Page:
Breaking the old speed limit posted by one Albert Einstein in his 20s, this book deploys a racy and provocative text to convey its popularized content of a new cosmology. Jocular, ironic, witty, self-centered, even indignant, Magueijo is all too ready to castigate his adversaries, those comfortable gatekeepers of learning. The author is no aspiring youth but a tenured professor of theoretical physics, age 35. In spite of his own stature within learned gates--University of Lisbon, then Cambridge on a prime fellowship, now enjoying tenure at great Imperial College in London--his voice is embittered. This journey of youthful success is recalled in complaint about the idiots, the sexually deficient, the money wasters. The thin volume is studded with familiar four-letter words, invoked with rude claims about the motives of colleagues, shadowy referees, editors and others encountered.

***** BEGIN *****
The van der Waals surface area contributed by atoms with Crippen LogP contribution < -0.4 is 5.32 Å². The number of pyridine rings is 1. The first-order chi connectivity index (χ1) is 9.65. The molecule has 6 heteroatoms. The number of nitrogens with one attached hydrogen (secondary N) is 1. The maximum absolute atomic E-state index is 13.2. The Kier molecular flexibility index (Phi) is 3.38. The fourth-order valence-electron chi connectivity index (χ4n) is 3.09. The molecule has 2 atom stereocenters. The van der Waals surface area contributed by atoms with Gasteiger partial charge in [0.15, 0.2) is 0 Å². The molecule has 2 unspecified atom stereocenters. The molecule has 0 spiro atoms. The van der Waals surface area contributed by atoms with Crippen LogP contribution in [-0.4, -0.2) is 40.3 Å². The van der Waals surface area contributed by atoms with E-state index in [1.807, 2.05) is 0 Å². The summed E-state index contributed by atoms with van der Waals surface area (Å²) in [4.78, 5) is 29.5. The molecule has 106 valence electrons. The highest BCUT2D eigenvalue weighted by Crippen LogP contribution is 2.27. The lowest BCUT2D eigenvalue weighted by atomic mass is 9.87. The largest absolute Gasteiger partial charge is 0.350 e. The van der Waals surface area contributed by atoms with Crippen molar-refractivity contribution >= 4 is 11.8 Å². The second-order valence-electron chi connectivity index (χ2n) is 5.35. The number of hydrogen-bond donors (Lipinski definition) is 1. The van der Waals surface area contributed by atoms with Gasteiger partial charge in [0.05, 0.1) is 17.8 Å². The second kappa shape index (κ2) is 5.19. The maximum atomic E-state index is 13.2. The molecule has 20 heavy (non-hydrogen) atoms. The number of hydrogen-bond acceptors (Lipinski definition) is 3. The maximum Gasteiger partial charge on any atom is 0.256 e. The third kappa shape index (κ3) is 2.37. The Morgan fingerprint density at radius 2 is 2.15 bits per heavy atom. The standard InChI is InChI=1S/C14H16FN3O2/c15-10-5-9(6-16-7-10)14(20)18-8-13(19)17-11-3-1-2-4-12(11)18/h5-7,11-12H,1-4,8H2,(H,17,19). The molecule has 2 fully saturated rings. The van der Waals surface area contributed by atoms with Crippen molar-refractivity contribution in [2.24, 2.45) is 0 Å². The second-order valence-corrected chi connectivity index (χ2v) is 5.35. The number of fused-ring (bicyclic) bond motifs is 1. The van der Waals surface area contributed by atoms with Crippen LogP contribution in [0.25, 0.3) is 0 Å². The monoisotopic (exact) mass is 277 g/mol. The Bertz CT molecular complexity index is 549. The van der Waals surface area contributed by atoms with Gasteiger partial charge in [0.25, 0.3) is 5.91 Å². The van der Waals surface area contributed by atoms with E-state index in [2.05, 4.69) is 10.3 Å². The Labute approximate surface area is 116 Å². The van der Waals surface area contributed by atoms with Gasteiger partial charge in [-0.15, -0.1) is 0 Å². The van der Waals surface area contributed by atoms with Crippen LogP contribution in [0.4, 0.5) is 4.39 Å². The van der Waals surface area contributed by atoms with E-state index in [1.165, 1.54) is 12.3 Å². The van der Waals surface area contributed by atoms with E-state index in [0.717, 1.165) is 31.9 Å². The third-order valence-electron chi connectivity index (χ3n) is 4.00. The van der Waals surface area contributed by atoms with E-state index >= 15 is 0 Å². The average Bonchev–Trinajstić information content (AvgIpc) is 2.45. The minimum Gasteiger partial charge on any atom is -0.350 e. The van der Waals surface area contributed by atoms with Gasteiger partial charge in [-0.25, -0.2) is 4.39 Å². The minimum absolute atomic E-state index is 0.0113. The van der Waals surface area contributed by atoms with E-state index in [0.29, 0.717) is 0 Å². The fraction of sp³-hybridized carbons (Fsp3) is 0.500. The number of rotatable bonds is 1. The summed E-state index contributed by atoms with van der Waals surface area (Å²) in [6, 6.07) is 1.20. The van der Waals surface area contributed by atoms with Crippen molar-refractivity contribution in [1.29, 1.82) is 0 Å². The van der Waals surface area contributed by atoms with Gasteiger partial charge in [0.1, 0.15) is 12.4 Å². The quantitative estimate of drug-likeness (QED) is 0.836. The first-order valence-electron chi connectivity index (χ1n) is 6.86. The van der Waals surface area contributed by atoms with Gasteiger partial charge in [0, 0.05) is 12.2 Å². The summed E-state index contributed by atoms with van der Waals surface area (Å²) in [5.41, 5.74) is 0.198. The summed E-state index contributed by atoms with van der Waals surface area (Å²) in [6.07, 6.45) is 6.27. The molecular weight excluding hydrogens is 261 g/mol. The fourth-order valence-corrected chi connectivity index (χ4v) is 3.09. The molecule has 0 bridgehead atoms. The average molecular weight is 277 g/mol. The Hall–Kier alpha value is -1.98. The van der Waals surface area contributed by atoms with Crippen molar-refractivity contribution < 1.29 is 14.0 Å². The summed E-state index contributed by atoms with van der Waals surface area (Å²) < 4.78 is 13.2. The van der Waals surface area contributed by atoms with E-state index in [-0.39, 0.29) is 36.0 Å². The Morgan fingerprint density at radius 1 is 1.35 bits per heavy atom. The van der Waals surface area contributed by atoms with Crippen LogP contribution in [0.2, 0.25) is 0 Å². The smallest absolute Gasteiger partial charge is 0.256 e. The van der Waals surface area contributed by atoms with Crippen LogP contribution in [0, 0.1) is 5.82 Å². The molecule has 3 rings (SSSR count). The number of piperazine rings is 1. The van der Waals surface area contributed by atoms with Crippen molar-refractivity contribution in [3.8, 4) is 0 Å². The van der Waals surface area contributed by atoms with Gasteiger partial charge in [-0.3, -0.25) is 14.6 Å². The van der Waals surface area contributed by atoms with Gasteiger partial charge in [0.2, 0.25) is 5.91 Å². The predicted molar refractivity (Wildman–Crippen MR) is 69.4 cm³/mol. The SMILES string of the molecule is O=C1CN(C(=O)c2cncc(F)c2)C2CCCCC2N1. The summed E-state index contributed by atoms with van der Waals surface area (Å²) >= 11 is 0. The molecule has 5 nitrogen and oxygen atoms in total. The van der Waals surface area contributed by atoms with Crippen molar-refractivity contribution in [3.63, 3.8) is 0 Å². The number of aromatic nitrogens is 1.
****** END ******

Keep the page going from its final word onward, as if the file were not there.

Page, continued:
Our current scenario for cosmology clearly opened its second act among the high simplicities of the 1970s with two visible puzzles. Why is 3-D cosmic space accurately flat (like old Euclid's own), although it lies within Einstein's universal 4-D curved spacetime? Why is its content so uniform on large scale?
This article was originally published with the title Was Light Faster in the Past?.